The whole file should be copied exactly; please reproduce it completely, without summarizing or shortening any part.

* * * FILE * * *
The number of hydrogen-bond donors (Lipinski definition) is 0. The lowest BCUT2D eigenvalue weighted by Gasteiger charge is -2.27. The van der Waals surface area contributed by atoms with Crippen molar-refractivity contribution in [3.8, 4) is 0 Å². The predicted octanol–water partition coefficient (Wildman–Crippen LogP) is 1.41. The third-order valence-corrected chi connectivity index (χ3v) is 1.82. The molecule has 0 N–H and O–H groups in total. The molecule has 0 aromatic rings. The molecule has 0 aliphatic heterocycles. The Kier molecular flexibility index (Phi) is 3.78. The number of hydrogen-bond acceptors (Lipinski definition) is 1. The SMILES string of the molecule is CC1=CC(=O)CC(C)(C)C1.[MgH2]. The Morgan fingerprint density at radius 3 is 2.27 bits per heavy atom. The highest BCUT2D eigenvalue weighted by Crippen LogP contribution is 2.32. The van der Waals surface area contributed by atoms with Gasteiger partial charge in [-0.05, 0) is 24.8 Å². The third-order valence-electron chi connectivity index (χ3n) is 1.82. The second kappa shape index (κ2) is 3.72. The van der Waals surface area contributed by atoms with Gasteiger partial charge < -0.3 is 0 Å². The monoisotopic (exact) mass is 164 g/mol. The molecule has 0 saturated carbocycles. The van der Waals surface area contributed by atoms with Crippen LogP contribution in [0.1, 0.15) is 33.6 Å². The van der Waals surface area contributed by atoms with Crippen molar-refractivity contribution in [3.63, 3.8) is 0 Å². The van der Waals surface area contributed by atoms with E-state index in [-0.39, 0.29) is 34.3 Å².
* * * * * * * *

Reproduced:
The number of hydrogen-bond donors (Lipinski definition) is 0. The lowest BCUT2D eigenvalue weighted by Gasteiger charge is -2.27. The van der Waals surface area contributed by atoms with Crippen molar-refractivity contribution in [3.8, 4) is 0 Å². The predicted octanol–water partition coefficient (Wildman–Crippen LogP) is 1.41. The third-order valence-corrected chi connectivity index (χ3v) is 1.82. The molecule has 0 N–H and O–H groups in total. The molecule has 0 aromatic rings. The molecule has 0 aliphatic heterocycles. The Kier molecular flexibility index (Phi) is 3.78. The number of hydrogen-bond acceptors (Lipinski definition) is 1. The SMILES string of the molecule is CC1=CC(=O)CC(C)(C)C1.[MgH2]. The Morgan fingerprint density at radius 3 is 2.27 bits per heavy atom. The highest BCUT2D eigenvalue weighted by Crippen LogP contribution is 2.32. The van der Waals surface area contributed by atoms with Gasteiger partial charge in [-0.05, 0) is 24.8 Å². The third-order valence-electron chi connectivity index (χ3n) is 1.82. The second kappa shape index (κ2) is 3.72. The van der Waals surface area contributed by atoms with Gasteiger partial charge < -0.3 is 0 Å². The monoisotopic (exact) mass is 164 g/mol. The molecule has 0 saturated carbocycles. The van der Waals surface area contributed by atoms with Crippen LogP contribution in [0.1, 0.15) is 33.6 Å². The van der Waals surface area contributed by atoms with Crippen molar-refractivity contribution in [3.63, 3.8) is 0 Å². The van der Waals surface area contributed by atoms with E-state index in [-0.39, 0.29) is 34.3 Å².